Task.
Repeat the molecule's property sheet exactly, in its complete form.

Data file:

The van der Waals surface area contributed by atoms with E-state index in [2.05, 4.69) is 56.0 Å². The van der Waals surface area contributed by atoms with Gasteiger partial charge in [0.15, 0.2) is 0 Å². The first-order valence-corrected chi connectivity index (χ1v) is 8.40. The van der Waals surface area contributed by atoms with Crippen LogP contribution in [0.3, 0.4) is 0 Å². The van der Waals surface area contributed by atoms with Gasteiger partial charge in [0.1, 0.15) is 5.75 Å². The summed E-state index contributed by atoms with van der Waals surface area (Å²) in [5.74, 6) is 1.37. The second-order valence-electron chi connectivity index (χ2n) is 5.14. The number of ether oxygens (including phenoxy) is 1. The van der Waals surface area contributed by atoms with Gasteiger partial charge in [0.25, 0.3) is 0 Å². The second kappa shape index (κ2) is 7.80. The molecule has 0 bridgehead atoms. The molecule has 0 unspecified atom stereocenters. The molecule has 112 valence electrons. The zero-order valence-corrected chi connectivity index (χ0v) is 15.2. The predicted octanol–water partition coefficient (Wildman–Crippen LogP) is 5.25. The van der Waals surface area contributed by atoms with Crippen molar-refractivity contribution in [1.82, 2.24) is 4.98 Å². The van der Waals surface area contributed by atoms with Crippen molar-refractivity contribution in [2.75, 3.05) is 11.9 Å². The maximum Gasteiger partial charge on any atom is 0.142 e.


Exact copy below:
The van der Waals surface area contributed by atoms with E-state index in [2.05, 4.69) is 56.0 Å². The van der Waals surface area contributed by atoms with Gasteiger partial charge in [0.15, 0.2) is 0 Å². The first-order valence-corrected chi connectivity index (χ1v) is 8.40. The van der Waals surface area contributed by atoms with Crippen LogP contribution in [0.3, 0.4) is 0 Å². The van der Waals surface area contributed by atoms with Gasteiger partial charge in [0.1, 0.15) is 5.75 Å². The summed E-state index contributed by atoms with van der Waals surface area (Å²) in [5.74, 6) is 1.37. The second-order valence-electron chi connectivity index (χ2n) is 5.14. The number of ether oxygens (including phenoxy) is 1. The van der Waals surface area contributed by atoms with Gasteiger partial charge in [0.25, 0.3) is 0 Å². The second kappa shape index (κ2) is 7.80. The molecule has 0 bridgehead atoms. The molecule has 0 unspecified atom stereocenters. The molecule has 112 valence electrons. The zero-order valence-corrected chi connectivity index (χ0v) is 15.2. The predicted octanol–water partition coefficient (Wildman–Crippen LogP) is 5.25. The van der Waals surface area contributed by atoms with Crippen molar-refractivity contribution in [1.82, 2.24) is 4.98 Å². The van der Waals surface area contributed by atoms with Crippen molar-refractivity contribution in [2.75, 3.05) is 11.9 Å². The maximum Gasteiger partial charge on any atom is 0.142 e.